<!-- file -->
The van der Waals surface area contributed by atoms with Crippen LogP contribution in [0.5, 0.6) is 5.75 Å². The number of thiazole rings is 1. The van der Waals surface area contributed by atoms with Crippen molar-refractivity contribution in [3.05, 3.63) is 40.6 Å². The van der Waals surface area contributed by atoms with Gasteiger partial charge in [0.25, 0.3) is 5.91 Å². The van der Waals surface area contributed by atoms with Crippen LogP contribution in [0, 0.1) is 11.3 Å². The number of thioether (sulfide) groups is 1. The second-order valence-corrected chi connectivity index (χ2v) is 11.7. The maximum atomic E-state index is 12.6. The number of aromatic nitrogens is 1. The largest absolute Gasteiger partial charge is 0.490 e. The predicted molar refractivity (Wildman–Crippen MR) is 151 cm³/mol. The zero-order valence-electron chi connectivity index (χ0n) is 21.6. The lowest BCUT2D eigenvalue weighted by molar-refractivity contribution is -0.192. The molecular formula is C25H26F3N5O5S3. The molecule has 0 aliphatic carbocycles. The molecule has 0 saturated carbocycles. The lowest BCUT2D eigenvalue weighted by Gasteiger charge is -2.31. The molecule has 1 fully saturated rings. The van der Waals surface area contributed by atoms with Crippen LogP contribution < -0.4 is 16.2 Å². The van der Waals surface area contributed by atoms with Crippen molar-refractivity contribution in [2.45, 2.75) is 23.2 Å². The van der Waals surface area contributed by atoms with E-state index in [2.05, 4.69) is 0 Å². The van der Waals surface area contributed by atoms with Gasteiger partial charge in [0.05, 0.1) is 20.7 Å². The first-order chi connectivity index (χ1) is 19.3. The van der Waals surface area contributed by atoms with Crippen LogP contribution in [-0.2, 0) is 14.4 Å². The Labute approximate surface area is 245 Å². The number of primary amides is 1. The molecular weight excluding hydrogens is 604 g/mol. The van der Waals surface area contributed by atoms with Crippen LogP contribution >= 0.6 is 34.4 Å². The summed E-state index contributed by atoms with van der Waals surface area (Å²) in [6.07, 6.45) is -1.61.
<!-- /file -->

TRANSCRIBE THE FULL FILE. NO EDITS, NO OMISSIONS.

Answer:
The van der Waals surface area contributed by atoms with Crippen LogP contribution in [0.5, 0.6) is 5.75 Å². The number of thiazole rings is 1. The van der Waals surface area contributed by atoms with Crippen molar-refractivity contribution in [3.05, 3.63) is 40.6 Å². The van der Waals surface area contributed by atoms with Gasteiger partial charge in [0.25, 0.3) is 5.91 Å². The van der Waals surface area contributed by atoms with Crippen LogP contribution in [0, 0.1) is 11.3 Å². The number of thioether (sulfide) groups is 1. The second-order valence-corrected chi connectivity index (χ2v) is 11.7. The maximum atomic E-state index is 12.6. The number of aromatic nitrogens is 1. The largest absolute Gasteiger partial charge is 0.490 e. The predicted molar refractivity (Wildman–Crippen MR) is 151 cm³/mol. The zero-order valence-electron chi connectivity index (χ0n) is 21.6. The lowest BCUT2D eigenvalue weighted by molar-refractivity contribution is -0.192. The molecular formula is C25H26F3N5O5S3. The molecule has 0 aliphatic carbocycles. The molecule has 0 saturated carbocycles. The lowest BCUT2D eigenvalue weighted by Gasteiger charge is -2.31. The molecule has 1 fully saturated rings. The van der Waals surface area contributed by atoms with Crippen LogP contribution < -0.4 is 16.2 Å². The van der Waals surface area contributed by atoms with Crippen molar-refractivity contribution in [2.45, 2.75) is 23.2 Å². The van der Waals surface area contributed by atoms with E-state index in [2.05, 4.69) is 0 Å². The van der Waals surface area contributed by atoms with Gasteiger partial charge in [0.05, 0.1) is 20.7 Å². The first-order chi connectivity index (χ1) is 19.3. The van der Waals surface area contributed by atoms with Crippen LogP contribution in [-0.2, 0) is 14.4 Å². The Labute approximate surface area is 245 Å². The number of primary amides is 1. The molecular weight excluding hydrogens is 604 g/mol. The van der Waals surface area contributed by atoms with Crippen LogP contribution >= 0.6 is 34.4 Å². The summed E-state index contributed by atoms with van der Waals surface area (Å²) in [6.07, 6.45) is -1.61.